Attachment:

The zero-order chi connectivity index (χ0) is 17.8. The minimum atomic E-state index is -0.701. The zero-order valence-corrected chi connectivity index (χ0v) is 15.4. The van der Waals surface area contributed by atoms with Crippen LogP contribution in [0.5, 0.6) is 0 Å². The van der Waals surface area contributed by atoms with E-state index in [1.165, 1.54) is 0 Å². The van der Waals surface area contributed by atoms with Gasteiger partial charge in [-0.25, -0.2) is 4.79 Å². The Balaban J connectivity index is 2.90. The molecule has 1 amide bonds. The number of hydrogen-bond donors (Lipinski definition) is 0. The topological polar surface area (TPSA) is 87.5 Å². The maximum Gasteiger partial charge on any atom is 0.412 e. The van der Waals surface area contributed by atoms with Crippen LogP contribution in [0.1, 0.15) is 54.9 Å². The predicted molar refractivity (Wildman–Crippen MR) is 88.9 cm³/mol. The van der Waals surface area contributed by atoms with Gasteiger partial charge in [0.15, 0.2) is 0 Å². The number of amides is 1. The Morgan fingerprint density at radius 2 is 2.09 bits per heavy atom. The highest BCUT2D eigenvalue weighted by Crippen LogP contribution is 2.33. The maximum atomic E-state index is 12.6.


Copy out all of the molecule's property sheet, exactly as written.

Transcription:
The zero-order chi connectivity index (χ0) is 17.8. The minimum atomic E-state index is -0.701. The zero-order valence-corrected chi connectivity index (χ0v) is 15.4. The van der Waals surface area contributed by atoms with Crippen LogP contribution in [0.5, 0.6) is 0 Å². The van der Waals surface area contributed by atoms with E-state index in [1.165, 1.54) is 0 Å². The van der Waals surface area contributed by atoms with Gasteiger partial charge in [-0.25, -0.2) is 4.79 Å². The Balaban J connectivity index is 2.90. The molecule has 1 amide bonds. The number of hydrogen-bond donors (Lipinski definition) is 0. The topological polar surface area (TPSA) is 87.5 Å². The maximum Gasteiger partial charge on any atom is 0.412 e. The van der Waals surface area contributed by atoms with Crippen LogP contribution in [0.1, 0.15) is 54.9 Å². The predicted molar refractivity (Wildman–Crippen MR) is 88.9 cm³/mol. The van der Waals surface area contributed by atoms with Gasteiger partial charge in [0.15, 0.2) is 0 Å². The number of amides is 1. The Morgan fingerprint density at radius 2 is 2.09 bits per heavy atom. The highest BCUT2D eigenvalue weighted by Crippen LogP contribution is 2.33. The maximum atomic E-state index is 12.6.